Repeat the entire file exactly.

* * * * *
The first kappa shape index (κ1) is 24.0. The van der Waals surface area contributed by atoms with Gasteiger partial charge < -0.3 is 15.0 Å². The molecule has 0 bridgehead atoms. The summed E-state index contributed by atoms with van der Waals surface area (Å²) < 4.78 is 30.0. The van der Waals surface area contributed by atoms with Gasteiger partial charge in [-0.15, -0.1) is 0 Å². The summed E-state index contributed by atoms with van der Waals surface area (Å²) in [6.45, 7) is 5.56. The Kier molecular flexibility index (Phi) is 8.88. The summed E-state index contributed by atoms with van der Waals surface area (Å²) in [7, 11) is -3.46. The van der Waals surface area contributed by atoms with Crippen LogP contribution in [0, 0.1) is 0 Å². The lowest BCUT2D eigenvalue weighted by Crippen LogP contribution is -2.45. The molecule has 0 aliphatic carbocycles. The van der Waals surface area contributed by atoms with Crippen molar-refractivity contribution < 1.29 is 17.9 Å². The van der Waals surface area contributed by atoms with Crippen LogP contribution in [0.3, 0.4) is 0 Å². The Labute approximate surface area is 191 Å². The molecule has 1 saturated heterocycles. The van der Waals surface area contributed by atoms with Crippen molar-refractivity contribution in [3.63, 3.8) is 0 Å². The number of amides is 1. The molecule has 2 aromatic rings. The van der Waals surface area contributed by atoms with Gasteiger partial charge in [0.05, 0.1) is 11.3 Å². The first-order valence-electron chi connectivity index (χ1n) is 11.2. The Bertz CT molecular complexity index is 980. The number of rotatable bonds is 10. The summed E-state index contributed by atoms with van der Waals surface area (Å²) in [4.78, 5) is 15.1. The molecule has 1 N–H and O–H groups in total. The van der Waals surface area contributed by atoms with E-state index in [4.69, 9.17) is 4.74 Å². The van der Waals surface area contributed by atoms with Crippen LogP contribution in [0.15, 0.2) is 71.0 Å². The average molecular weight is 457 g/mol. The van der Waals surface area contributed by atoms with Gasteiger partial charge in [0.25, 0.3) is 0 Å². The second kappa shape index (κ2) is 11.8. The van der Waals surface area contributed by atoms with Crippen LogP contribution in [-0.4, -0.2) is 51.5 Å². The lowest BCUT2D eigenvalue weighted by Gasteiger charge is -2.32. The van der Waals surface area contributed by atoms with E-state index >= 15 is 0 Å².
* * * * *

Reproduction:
The first kappa shape index (κ1) is 24.0. The van der Waals surface area contributed by atoms with Gasteiger partial charge < -0.3 is 15.0 Å². The molecule has 0 bridgehead atoms. The summed E-state index contributed by atoms with van der Waals surface area (Å²) < 4.78 is 30.0. The van der Waals surface area contributed by atoms with Gasteiger partial charge in [-0.15, -0.1) is 0 Å². The summed E-state index contributed by atoms with van der Waals surface area (Å²) in [6.45, 7) is 5.56. The Kier molecular flexibility index (Phi) is 8.88. The summed E-state index contributed by atoms with van der Waals surface area (Å²) in [7, 11) is -3.46. The van der Waals surface area contributed by atoms with Crippen LogP contribution in [0, 0.1) is 0 Å². The lowest BCUT2D eigenvalue weighted by Crippen LogP contribution is -2.45. The molecule has 0 aliphatic carbocycles. The van der Waals surface area contributed by atoms with Crippen molar-refractivity contribution < 1.29 is 17.9 Å². The van der Waals surface area contributed by atoms with Crippen LogP contribution in [0.3, 0.4) is 0 Å². The Labute approximate surface area is 191 Å². The molecule has 1 saturated heterocycles. The van der Waals surface area contributed by atoms with Crippen molar-refractivity contribution in [3.63, 3.8) is 0 Å². The number of amides is 1. The molecule has 2 aromatic rings. The van der Waals surface area contributed by atoms with Gasteiger partial charge in [0.05, 0.1) is 11.3 Å². The first-order valence-electron chi connectivity index (χ1n) is 11.2. The Bertz CT molecular complexity index is 980. The number of rotatable bonds is 10. The summed E-state index contributed by atoms with van der Waals surface area (Å²) in [4.78, 5) is 15.1. The molecule has 1 N–H and O–H groups in total. The van der Waals surface area contributed by atoms with E-state index in [4.69, 9.17) is 4.74 Å². The van der Waals surface area contributed by atoms with Crippen LogP contribution in [0.15, 0.2) is 71.0 Å². The average molecular weight is 457 g/mol. The van der Waals surface area contributed by atoms with Gasteiger partial charge in [0.25, 0.3) is 0 Å². The second kappa shape index (κ2) is 11.8. The van der Waals surface area contributed by atoms with Crippen LogP contribution in [-0.4, -0.2) is 51.5 Å². The lowest BCUT2D eigenvalue weighted by Gasteiger charge is -2.32. The van der Waals surface area contributed by atoms with E-state index >= 15 is 0 Å².